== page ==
AcknowledgementsWe thank the referee for his/her comments which improved this paper. We acknowledge financial support from MICINN of Spain through grant AYA200764052 and from Consejería de Educación y Ciencia (Junta de Andalucía) through TIC101 and TIC4075. N.S. is supported by a postdoctoral JAEDoc (CSIC) contract. E.J.A. acknowledges financial support from the Spanish MICINN under the ConsoliderIngenio 2010 Program grant CSD200600070: ``First Science with the GTC''.
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Footnotes
 ... Webda^{}
 http://www.univie.ac.at/webda
All Figures
Figure 1: Proper motion for the stars of a random simulation with , , and (see text for details of the meaning of each of these quantities). Left panel shows the distribution for all the 442 simulated stars. Red circles are the field stars centered on (0,0) with and blue circles are the 200 cluster stars centered on (1,0)with . Right panel is a magnification of the central region in which we have marked with circles the stars whose resulting cluster membership probabilities are higher than 0.5 according to the algorithm used. 

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In the text 
Figure 2: Calculated number of field and cluster stars as a function of the sampling radius in units of the cluster radius, , for simulations with the same set of parameters as Fig. 1. a) Simulation with peaked density profile ( ), assigned members are indicated by squares connected by lines. b) Simulation with flat density profile (), members are indicated by circles connected by lines. Assigned field stars are indicated by vertical bars connected by lines, the length of the bars indicating one standard deviation. The real numbers of simulated stars are shown by dashed lines (cluster) and dotted lines (field). 

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In the text 
Figure 3: Calculated fraction of cluster stars as a function of the sampling radius for the same simulations as in Fig. 2. The real (simulated) values are shown by dashed lines. 

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In the text 
Figure 4: Matching fraction of the cluster (see text) as a function of the sampling radius for the same simulations as in Fig. 2. The error bars are of the order of the symbol sizes but are not shown for clarity. 

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In the text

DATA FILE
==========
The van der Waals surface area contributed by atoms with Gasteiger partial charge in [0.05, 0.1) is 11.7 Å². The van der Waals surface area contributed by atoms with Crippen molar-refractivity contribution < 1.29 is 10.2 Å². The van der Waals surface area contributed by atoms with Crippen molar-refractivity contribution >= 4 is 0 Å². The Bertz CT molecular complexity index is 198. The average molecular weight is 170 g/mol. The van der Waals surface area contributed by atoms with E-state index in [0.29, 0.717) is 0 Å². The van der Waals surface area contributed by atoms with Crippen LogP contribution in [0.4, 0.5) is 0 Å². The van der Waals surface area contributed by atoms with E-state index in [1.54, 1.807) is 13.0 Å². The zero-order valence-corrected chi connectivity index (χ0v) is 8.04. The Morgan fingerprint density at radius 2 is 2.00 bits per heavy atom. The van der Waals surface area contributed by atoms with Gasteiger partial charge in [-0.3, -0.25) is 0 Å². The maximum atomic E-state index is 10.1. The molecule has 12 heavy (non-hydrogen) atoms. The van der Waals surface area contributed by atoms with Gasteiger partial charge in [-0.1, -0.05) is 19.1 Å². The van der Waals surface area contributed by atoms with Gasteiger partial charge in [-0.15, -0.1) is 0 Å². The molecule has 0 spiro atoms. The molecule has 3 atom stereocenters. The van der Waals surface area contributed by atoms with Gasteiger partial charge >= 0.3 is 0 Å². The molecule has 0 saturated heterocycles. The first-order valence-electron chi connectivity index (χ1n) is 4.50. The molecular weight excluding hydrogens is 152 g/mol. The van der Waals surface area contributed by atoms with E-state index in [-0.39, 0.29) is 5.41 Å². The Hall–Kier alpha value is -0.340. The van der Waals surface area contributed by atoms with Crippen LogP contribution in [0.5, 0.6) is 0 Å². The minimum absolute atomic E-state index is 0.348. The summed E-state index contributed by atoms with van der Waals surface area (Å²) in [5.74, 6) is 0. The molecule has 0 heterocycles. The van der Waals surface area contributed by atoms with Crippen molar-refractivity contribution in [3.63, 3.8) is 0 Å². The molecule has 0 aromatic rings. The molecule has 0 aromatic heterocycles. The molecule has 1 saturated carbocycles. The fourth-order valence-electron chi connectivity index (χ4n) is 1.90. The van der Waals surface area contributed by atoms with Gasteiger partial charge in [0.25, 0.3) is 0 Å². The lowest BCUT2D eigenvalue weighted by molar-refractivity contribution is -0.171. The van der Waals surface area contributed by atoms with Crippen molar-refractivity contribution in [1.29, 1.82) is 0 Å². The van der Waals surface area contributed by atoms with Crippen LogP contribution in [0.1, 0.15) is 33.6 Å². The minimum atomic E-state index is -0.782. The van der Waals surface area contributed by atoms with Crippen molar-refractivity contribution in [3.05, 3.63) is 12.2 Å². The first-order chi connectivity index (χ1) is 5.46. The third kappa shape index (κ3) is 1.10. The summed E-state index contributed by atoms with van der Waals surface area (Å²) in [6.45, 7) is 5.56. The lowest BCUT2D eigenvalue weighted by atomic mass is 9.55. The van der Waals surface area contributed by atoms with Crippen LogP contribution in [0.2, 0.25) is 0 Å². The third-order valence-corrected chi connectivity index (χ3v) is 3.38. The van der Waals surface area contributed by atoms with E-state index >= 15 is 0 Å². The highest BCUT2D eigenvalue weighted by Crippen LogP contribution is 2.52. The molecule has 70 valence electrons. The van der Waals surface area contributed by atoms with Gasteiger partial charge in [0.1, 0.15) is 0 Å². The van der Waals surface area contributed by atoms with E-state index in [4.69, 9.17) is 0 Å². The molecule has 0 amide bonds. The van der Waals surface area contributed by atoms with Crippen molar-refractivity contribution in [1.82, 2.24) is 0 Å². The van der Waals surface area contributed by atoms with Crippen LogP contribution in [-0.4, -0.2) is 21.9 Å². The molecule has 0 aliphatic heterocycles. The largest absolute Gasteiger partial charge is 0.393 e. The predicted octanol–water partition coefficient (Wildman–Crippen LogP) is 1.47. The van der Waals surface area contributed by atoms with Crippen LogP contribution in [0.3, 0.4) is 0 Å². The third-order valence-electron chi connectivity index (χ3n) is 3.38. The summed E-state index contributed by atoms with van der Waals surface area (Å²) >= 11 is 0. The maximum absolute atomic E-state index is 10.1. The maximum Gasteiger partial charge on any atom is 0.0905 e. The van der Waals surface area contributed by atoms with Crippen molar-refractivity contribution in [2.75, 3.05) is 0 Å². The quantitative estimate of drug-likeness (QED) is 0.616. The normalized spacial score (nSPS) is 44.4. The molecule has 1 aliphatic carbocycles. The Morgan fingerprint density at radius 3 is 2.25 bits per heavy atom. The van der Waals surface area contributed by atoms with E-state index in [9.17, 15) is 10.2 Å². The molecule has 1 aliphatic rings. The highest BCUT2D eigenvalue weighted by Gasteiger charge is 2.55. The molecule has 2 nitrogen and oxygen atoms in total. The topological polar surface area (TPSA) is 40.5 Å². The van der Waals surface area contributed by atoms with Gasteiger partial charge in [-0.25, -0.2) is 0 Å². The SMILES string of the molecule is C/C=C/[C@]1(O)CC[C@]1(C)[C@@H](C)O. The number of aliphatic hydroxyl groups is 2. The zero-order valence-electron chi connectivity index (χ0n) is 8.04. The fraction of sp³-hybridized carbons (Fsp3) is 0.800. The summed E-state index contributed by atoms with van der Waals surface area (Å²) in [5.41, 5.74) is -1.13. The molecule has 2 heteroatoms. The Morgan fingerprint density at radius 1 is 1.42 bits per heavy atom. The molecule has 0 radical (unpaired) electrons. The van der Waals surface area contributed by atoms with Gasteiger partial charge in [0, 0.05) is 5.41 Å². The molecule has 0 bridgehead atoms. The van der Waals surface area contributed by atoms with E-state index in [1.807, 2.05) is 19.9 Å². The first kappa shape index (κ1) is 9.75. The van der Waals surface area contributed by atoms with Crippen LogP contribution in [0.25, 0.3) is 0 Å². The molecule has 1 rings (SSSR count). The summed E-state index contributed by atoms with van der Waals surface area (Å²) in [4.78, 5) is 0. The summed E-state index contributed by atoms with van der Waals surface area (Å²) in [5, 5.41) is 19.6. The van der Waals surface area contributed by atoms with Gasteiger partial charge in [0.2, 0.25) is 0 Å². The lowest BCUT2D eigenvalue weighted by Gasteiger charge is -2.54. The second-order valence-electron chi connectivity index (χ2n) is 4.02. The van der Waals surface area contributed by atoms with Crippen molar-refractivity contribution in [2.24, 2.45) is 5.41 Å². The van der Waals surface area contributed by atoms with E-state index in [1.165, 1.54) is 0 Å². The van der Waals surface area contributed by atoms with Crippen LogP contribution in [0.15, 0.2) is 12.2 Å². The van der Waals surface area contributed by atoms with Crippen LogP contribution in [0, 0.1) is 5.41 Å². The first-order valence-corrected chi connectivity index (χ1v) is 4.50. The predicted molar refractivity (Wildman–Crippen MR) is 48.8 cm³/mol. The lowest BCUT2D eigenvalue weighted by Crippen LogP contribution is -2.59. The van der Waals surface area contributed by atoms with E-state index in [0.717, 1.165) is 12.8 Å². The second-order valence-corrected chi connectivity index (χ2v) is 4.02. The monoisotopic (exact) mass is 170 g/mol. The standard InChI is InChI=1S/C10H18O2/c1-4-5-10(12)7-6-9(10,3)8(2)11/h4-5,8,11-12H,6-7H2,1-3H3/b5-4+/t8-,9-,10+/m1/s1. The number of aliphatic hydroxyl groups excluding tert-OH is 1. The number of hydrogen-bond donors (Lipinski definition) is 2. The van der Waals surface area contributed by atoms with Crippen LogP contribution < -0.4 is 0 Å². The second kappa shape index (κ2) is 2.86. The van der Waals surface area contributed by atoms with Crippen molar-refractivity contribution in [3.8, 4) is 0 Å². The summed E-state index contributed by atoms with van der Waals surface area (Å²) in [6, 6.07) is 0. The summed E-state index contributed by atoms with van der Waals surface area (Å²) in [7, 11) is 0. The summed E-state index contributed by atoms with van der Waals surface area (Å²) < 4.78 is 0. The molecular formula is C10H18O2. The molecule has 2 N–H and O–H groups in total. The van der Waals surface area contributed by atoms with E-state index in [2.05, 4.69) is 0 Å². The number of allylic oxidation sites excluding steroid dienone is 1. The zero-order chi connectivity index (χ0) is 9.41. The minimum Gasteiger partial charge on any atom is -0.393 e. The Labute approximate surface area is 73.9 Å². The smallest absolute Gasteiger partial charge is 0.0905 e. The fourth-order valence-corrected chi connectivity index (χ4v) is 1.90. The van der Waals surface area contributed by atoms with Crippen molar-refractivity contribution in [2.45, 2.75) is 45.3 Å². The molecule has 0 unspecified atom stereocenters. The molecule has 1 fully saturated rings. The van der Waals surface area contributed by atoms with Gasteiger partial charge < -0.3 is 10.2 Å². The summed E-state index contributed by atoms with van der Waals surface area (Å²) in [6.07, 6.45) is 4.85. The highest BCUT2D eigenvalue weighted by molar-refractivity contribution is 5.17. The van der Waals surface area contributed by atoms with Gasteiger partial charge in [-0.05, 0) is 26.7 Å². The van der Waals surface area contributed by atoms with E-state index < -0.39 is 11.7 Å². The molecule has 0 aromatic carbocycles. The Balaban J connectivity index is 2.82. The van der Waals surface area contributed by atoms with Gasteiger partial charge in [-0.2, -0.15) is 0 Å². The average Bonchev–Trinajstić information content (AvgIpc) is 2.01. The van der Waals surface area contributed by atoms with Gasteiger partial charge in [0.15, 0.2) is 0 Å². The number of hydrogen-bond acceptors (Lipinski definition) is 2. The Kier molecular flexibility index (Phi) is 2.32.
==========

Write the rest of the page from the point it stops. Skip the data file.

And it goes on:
Figure 5: Number of cluster stars as a function of the sampling radius in arcmin for the open clusters NGC 2323 (squares connected by lines) and NGC 2311 (circles connected by lines). 

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In the text 
Figure 6: Fraction of cluster stars as a function of the sampling radius for NGC 2323 (squares connected by lines) and NGC 2311 (circles connected by lines). Vertical arrows indicate the optimal sampling radii (see text). 

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In the text 
Figure 7: Estimated standard deviations as a function of the sampling radius for the clusters NGC 2323 (squares connected by lines) and NGC 2311 (circles connected by lines). The bars indicate the uncertainties obtained from bootstrapping. 

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In the text 
Figure 8: Effectiveness of membership determination (see Eq. (8)) as a function of the sampling radius for the open cluster NGC 2323 (open squares connected by solid lines) and for simulations using parameter values corresponding to those obtained for NGC 2323 (dashed lines). 

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In the text 
Figure 9: Radial density profiles for the cluster NGC 2323 calculated for the cases arcmin (solid circles) and arcmin (open circles). Lines show the best fits to functions of the form (see Eq. (6)). The solid line represents the case arcmin for which , and the dashed line corresponds to arcmin for which . 

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In the text